By Kayla Matthews
An afternoon rainstorm might seem like an inconvenience at times, but rainfall is an essential part of the world ecosystem. Most of us know this.
But did you know that rainfall also inadvertently affects the economy, too?
Climate change is altering the global rainfall patterns, leaving industries around the world scrambling to adapt to these changes. How will the changes in the rainfall patterns affect the global economy?
Damaging weather patterns
We’ve seen changing weather patterns cause millions of dollars in home and business damage just over the past year. The drought in California, for example, which spurred unprecedented water restrictions across the state, ended with massive amounts of rain that caused extensive flooding. In one case, the deluge of water nearly compromised the Oroville Dam, sparking the emergency evacuation of more than 180,000 people.
The dams themselves aren’t built for this kind of extreme weather change, which will likely become a problem in the future. Scientists believe that these extreme drought-flood cycles will likely continue.
On the other side of the spectrum are storms. Places like Louisiana, which is known for its hurricanes, are being slammed with tornados. While it is difficult to pin the blame directly on climate change, many scientists believe that these aggressive weather trends are both tied to climate change and will continue to get worse as the planet continues to warm.
Property damage costs, as well as the cost of repair and reinforcement, will likely become a huge factor in the coming decades. While this can be beneficial for certain sections of the economy, it could slowly decimate the spending capability of the private sector, as well as drive up insurance prices in affected areas. These fluctuations mean protecting a home or business from unpredictable weather patterns is more difficult that it has been in previous years, and it will likely continue to get more difficult as the climate changes.
Impacts on agriculture
Much of the farming industry the United States relies on irrigation. The United States Geological Survey estimates 61 million acres are irrigated per year, using upwards of 128,000 gallons of water every single day. These numbers have dropped in recent years, with the introduction of more water-efficient irrigation systems.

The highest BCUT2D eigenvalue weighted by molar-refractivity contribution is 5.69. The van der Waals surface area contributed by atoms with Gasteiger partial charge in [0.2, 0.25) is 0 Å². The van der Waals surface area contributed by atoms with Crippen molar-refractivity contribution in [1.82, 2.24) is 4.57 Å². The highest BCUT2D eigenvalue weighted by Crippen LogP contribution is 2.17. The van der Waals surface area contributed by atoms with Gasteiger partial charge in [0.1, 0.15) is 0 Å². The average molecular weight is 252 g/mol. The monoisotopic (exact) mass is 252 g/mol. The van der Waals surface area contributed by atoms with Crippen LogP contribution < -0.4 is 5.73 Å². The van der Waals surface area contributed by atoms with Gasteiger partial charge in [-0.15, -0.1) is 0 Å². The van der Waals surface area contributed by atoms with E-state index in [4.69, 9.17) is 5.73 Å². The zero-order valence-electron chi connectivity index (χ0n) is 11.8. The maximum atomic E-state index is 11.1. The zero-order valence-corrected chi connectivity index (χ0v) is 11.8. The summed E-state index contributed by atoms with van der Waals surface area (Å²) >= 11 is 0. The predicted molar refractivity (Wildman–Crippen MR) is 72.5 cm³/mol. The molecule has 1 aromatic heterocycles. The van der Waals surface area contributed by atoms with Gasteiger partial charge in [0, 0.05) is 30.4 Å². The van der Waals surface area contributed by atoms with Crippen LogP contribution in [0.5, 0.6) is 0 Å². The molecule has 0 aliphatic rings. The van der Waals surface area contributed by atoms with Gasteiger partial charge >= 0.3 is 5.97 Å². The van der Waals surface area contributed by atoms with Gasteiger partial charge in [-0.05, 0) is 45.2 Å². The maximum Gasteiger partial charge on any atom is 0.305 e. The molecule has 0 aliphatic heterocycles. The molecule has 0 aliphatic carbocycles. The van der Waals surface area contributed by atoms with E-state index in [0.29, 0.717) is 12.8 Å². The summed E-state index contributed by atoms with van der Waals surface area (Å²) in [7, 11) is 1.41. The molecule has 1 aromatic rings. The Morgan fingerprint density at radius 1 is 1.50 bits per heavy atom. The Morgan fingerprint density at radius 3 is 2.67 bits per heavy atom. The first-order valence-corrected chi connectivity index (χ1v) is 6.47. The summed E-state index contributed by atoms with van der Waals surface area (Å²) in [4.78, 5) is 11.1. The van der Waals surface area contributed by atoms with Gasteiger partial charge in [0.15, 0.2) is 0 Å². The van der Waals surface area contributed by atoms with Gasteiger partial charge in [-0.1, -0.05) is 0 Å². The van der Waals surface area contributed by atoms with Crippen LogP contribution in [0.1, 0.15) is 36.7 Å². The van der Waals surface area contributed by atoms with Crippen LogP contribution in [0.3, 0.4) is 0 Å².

Outside the United States, a good majority of organized agriculture relies on rainfall to sustain their crops. Around 60 percent of crops in developing countries would not survive without regular rainfall.
Climate change could result in one of two possibilities for these rain-fed areas — either there will be too much rain, and damaging storms will ruin the crops, or there will be too little rain, leaving the plants starved for water and farmers scrambling to find irrigation alternatives. Either way, climate change has the potential to negatively affect economies and make it more difficult for farms to produce food.
Ecosystems tend to change slowly, allowing the plants and animals to gradually adapt to the new environment. The changes we are observing in our global climate, however, are occurring faster than flora and fauna can adapt to, causing many of them to change their feeding and breeding patterns, move to new areas or even die out.
A study completed in 2015 found that one out of every six species is facing extinction due to climate change. This reduces the stability of local ecosystems, and if those ecosystems collapse, it could potentially devastate our ability to produce food, decimating the global economy. Take bees, for example — they are one of the most prolific pollinators for the majority of our fruits and vegetables and if they go extinct, so too does the majority of our food production ability. This year, they were added to the endangered species list.
It is no longer a theory. Climate change is happening, and it will affect the way we interact with the world around us. It will also have significant impacts on the global economy unless we do something to reduce its influence. Storm damage will make it too costly to build or rebuild in a variety of areas around the country, and collapsing ecosystems will make it impossible to grow food.
Even if you’re not as worried about the economic impact of climate change, consider this: If we destroy this planet, we’ve got nowhere else to go.
Image by Anjana Menon